City of Adelaide to switch to 100% renewable energy


Thursday, 06 February, 2020


City of Adelaide to switch to 100% renewable energy

The City of Adelaide is set to use 100% renewable energy to power its assets from 1 July 2020 as part of its plan to go carbon neutral.

A new deal with Flow Power will see wind and solar energy power the city’s “corporate and community buildings, council event infrastructure, electric vehicle chargers, barbecues in the Park Lands, water pumps, street lighting and traffic lights — everything that council operates” and reduce the city’s emissions by 50%, according to Adelaide Lord Mayor Sandy Verschoor.

“The electricity to be provided by renewable generation each year is equivalent to powering over 3800 homes. The switch will reduce emissions by over 11,000 tonnes or the equivalent of taking 3500 cars off the road. Electricity cost savings are anticipated to be in the order of 20% compared to the City of Adelaide’s most recent contract.

“This partnership will not only save our ratepayers money; it helps cement Adelaide’s international clean and green reputation,” Verschoor said.

The electricity will be delivered from Clements Gap wind farm in mid-north South Australia and new solar farms on the Eyre Peninsula and in the south east. The Streaky Bay and Coonalpyn solar farms, which Flow Power has acquired from Tetris Energy, are expected to help generate local employment opportunities in construction and operational stages, the council said.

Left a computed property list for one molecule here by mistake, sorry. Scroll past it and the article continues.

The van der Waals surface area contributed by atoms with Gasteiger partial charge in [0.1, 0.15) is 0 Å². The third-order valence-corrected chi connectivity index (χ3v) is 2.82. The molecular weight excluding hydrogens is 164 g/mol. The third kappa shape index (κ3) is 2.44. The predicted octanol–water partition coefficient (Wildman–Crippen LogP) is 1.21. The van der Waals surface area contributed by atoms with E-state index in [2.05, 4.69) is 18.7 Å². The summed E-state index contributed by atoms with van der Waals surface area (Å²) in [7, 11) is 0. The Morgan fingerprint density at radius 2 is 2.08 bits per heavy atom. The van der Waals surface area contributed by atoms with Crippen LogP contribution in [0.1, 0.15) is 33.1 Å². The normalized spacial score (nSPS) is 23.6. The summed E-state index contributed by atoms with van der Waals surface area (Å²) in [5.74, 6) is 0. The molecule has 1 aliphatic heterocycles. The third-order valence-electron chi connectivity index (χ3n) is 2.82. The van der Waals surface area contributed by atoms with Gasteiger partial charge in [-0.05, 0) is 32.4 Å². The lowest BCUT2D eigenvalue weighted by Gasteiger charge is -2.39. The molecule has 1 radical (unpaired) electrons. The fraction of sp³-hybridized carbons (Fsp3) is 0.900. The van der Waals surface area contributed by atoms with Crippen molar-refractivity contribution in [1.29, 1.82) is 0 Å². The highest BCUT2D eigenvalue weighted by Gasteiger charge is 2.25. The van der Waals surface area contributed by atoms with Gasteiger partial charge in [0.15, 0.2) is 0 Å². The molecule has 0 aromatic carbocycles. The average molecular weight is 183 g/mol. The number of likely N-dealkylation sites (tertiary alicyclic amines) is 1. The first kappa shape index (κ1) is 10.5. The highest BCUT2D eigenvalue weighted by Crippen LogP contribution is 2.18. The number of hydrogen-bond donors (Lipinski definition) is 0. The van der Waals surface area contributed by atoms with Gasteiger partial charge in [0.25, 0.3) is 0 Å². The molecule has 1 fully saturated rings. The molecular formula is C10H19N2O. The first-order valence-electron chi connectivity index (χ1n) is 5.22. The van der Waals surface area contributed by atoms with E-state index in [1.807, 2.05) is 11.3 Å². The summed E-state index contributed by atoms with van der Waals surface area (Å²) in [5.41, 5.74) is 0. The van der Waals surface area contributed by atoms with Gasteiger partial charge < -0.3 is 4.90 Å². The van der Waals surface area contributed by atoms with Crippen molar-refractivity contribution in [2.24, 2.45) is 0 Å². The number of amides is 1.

Sydney and Newcastle have also engaged Flow Power for renewable energy, with Newcastle starting its new contract on 1 January this year. As a result, electricity from the Sapphire Wind Farm should now be powering “every sportsground floodlight, local library, park-BBQ and any other facility Council operates”, according to Newcastle Lord Mayor Nuatali Nelmes.

Sydney is expected to make the switch on 1 July, with its pools, sports fields, depots and buildings, including the Sydney Town Hall, to be powered by the Sapphire Wind Farm, as well as Bomen Solar Farm and a non-profit community-owned solar scheme on the NSW south-east coast. The move is projected to reduce the city’s emissions by around 20,000 tonnes per year — equivalent to powering 8000 households.

Image credit: ©stock.adobe.com/au/jotily

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